Questions to Ask About the House Republican Health Reform Proposal
House Speaker Paul Ryan’s health-care task force is expected to outline its alternative to Obamacare this week. The outline reportedly will not include the level of detail that would allow much external analysis of its impact by health-care experts and the media, though Democrats are likely to attack its concepts, most of which will be familiar proposals that Republicans favor and that Democrats have opposed in the past. The outline is part of Mr. Ryan’s effort to add Republican policy ideas to the election debate, in particular to the presidential campaign, and seems aimed at helping down-ticket Republicans as a part of an agenda that can appeal to their base. Details will be needed to understand whether the plan is more progressive or regressive and how many uninsured people would be covered. Another big question is how Donald Trump will respond.
One expected feature is a tax credit to help people pay for insurance. It matters whether this is a flat credit, which would be more regressive, or a progressive credit that would provide more help for lower-income people (like the Affordable Care Act does). The impact of tax credits can be complex and whether it varies by age and geography, as well as income, is important. A flat credit of around $2,000, for example, will be better on average for people earning more than about 200% of the poverty level (about $24,000 for a single person) and worse for people earning less than that; it may induce more people to buy high-deductible plans with somewhat lower premiums.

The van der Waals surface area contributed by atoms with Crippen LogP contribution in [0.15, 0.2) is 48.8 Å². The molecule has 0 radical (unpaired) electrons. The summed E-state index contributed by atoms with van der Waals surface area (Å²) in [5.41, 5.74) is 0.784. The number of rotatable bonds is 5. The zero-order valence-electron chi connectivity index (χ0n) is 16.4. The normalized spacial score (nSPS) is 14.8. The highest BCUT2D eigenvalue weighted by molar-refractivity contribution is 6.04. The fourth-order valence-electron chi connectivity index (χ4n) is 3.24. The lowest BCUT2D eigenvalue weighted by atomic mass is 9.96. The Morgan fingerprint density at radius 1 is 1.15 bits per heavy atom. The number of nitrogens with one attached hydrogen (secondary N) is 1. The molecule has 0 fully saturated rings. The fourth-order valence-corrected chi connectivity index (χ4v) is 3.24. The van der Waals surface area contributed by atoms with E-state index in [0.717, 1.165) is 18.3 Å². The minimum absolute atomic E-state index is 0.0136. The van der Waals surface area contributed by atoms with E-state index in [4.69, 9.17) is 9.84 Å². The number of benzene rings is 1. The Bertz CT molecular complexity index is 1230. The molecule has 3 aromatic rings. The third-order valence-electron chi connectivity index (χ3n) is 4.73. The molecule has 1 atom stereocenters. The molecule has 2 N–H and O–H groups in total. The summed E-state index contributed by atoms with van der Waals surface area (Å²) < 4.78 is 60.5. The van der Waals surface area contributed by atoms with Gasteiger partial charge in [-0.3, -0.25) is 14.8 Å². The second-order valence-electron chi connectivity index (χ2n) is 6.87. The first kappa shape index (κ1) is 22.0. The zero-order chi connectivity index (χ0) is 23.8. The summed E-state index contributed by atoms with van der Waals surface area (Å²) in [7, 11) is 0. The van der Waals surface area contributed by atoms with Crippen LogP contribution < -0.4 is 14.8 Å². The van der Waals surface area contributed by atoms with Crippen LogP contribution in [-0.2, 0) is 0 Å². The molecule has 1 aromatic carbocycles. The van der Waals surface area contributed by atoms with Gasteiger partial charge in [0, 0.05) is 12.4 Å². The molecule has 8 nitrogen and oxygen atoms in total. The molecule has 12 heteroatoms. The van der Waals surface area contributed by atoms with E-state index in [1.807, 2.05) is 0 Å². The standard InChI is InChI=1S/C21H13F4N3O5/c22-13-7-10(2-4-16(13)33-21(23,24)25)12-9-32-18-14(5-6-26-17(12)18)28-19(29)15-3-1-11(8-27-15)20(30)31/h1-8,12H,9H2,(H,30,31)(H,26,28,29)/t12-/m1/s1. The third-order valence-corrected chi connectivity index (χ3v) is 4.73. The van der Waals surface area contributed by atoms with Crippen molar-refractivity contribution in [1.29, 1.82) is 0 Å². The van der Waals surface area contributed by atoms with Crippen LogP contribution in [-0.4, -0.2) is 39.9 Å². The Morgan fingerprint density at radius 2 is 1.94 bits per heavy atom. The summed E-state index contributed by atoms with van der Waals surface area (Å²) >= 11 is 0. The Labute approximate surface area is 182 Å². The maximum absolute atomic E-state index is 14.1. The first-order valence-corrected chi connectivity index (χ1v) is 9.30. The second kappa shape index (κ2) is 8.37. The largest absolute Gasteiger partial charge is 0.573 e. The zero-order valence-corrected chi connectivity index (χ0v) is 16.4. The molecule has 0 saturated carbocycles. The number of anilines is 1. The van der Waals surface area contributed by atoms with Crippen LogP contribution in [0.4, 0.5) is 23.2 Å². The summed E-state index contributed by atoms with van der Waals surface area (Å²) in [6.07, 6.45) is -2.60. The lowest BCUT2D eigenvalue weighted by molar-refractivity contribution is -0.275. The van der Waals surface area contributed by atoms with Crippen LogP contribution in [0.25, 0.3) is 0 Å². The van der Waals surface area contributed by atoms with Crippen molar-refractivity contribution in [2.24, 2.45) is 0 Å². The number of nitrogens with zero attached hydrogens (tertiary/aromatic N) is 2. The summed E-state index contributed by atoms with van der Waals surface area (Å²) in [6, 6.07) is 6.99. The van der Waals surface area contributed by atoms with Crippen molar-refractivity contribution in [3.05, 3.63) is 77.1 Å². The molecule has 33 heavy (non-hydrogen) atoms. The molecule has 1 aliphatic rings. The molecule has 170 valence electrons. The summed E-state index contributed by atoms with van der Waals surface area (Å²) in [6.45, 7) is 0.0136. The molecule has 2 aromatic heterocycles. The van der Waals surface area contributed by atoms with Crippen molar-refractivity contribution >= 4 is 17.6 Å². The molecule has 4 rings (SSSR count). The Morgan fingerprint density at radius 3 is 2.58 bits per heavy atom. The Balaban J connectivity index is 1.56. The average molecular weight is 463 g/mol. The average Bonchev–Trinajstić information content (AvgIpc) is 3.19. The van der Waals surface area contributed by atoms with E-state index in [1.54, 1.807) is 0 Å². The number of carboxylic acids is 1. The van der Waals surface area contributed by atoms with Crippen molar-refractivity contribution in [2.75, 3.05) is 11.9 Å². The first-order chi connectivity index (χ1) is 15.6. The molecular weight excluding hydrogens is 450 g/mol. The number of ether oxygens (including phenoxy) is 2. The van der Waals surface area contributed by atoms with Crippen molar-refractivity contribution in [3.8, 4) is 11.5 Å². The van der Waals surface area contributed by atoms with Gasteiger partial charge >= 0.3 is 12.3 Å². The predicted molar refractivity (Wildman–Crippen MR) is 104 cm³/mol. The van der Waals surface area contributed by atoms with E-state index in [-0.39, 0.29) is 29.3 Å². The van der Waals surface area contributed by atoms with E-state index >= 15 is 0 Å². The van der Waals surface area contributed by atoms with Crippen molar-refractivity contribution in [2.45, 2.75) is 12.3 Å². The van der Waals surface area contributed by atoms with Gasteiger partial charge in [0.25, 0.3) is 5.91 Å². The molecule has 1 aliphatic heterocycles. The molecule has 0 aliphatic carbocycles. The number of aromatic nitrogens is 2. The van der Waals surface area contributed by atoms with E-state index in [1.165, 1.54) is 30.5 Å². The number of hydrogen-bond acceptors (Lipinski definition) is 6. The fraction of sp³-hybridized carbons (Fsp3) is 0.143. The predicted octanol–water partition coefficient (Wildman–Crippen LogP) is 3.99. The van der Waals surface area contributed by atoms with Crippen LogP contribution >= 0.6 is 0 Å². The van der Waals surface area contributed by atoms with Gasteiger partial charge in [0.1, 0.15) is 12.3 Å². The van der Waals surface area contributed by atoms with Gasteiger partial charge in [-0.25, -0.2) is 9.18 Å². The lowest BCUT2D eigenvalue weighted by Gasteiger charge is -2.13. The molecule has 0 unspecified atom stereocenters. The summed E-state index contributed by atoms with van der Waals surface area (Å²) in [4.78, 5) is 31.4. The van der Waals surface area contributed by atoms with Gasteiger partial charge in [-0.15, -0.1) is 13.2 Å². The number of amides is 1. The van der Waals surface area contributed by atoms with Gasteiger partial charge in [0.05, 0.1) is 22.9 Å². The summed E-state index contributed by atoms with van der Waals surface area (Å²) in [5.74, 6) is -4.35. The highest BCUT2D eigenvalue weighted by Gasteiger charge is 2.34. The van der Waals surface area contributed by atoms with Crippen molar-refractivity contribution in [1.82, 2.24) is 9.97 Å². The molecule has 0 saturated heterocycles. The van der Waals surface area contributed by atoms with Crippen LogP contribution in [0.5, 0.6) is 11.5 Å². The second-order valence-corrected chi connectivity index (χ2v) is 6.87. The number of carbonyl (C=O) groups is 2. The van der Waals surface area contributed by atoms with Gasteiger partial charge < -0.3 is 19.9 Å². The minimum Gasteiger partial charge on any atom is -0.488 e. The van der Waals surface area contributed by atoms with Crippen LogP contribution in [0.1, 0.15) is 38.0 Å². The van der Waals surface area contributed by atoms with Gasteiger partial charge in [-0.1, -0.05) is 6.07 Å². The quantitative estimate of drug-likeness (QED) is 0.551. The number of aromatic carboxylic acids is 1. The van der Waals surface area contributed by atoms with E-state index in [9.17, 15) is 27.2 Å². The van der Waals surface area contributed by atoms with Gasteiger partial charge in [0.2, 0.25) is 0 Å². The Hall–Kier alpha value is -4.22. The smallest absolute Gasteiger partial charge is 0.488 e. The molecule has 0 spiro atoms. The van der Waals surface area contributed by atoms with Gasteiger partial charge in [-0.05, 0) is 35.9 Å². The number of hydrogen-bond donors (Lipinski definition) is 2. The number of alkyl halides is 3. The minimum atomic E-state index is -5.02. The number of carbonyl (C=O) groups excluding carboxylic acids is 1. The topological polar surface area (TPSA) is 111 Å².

Democrats are sure to oppose any Medicaid cap as a cut in program funding and as a fundamental change to the federal-state Medicaid bargain in which the federal government matches state efforts based on a formula reflecting state needs. Without the prospect of millions losing coverage, a per capita cap is a tougher target for Democrats than the traditional block grant was. For states, the Medicaid wars with the federal government have historically been framed as a fight about flexibility and control when they have always been at least as much, if not more, about money and the consequences of federal funding reductions. I learned this firsthand while overseeing a Medicaid program for a Republican governor in New Jersey in the late 1980s.
Overall, the ACA has increased the number of people with health coverage by about 20 million. Without specific details of the GOP proposal, it will be difficult to assess how much that would change if all the elements expected to be part of the Republican outline were implemented.
Debate over the forthcoming GOP outline will reflect both partisan politics in an election year and strongly held differences in policy goals between Republicans and Democrats. For those of us in the business of independent analysis, the expected lack of detail will make informing the discussion more challenging.